Visualization Options in the Visual Report Builder

Selecting the right visualization for a given data set is a critical piece of the analytical process. Every data set has a story to tell, but the effect of that story is emphasized by its visual impact and readability.

The Magento BI Visual Report Builder offers 12 distinct visualization options, each with their own advantages and use-cases. This article discusses the various visualization options in Magento BI, including required report configurations when applicable, as well as an example of a use-case. The following visualizations are available in Magento BI:

  • Scalar
  • Table
  • Line
  • Bar
  • Stacked Bar
  • Column
  • Stacked Column
  • Pie
  • Area
  • Funnel
  • Scatter plot
  • Bubble

Scalar

Scalar reports are displayed as a single, numeric value. Most often this is used to show the "all time" value of a key metric like revenue or orders, or to compare revenue to date vs budget with two separate scalar reports. In the example below, this simply shows the total number of orders for the given reporting interval:

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To save a report as a scalar, configure your filters and time settings, then click Save or Update at the top-right of the report. Under the Type drop-down, choose the "Number: Metric name" to save the report as the value shown on the left side-bar.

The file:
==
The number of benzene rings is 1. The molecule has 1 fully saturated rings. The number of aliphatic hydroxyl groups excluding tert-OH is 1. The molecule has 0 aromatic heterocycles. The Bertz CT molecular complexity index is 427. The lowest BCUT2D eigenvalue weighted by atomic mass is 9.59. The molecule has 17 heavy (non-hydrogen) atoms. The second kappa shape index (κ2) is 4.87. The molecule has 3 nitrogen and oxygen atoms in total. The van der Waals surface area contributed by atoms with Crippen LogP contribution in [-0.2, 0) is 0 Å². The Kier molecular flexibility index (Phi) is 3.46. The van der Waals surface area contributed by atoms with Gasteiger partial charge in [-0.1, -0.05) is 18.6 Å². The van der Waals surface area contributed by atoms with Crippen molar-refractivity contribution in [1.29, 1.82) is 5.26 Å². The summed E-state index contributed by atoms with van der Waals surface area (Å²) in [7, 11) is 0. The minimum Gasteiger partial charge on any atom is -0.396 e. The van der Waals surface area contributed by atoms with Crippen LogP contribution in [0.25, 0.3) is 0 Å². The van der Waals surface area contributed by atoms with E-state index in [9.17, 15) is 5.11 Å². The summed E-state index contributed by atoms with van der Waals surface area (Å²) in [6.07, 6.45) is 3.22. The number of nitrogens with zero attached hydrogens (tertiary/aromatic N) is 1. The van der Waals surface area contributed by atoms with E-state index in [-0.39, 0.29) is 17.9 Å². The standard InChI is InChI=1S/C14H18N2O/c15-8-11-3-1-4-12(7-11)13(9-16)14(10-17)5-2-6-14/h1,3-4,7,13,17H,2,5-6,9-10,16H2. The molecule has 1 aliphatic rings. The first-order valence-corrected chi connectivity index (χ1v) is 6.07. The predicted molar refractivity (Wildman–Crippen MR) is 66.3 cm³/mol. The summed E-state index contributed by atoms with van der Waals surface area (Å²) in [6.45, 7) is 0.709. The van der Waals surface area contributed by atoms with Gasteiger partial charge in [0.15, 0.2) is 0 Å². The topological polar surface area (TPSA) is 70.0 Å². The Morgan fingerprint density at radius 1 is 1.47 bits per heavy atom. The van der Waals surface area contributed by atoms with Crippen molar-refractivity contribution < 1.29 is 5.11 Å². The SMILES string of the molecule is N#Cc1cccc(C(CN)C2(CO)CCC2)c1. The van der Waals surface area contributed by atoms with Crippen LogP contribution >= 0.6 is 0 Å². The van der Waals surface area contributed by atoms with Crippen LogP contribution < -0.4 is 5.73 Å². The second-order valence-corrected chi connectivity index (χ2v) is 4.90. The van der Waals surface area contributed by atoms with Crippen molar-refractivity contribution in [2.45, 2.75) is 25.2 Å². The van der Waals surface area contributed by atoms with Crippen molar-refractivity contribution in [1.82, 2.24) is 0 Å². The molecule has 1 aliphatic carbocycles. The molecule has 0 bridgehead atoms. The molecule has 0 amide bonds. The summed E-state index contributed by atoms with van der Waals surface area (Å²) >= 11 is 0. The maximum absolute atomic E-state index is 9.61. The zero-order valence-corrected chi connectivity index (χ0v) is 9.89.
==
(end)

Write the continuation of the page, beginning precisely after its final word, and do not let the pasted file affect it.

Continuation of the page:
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Requirements:

  • Time interval: None
  • Group by: None
  • One metric only

Table

As the name suggests, table reports are great for displaying tabular details. When there is a need to display a large number of group by values or metrics in a single report, a table is often the best way to go. As an example, below is a table of “Customer details”, showing orders and revenue grouped by customer email:

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Similar to scalar reports, you can save a report as a table by clicking Save or Update within the report builder, then selecting the Table option under the Type drop-down.

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Requirements: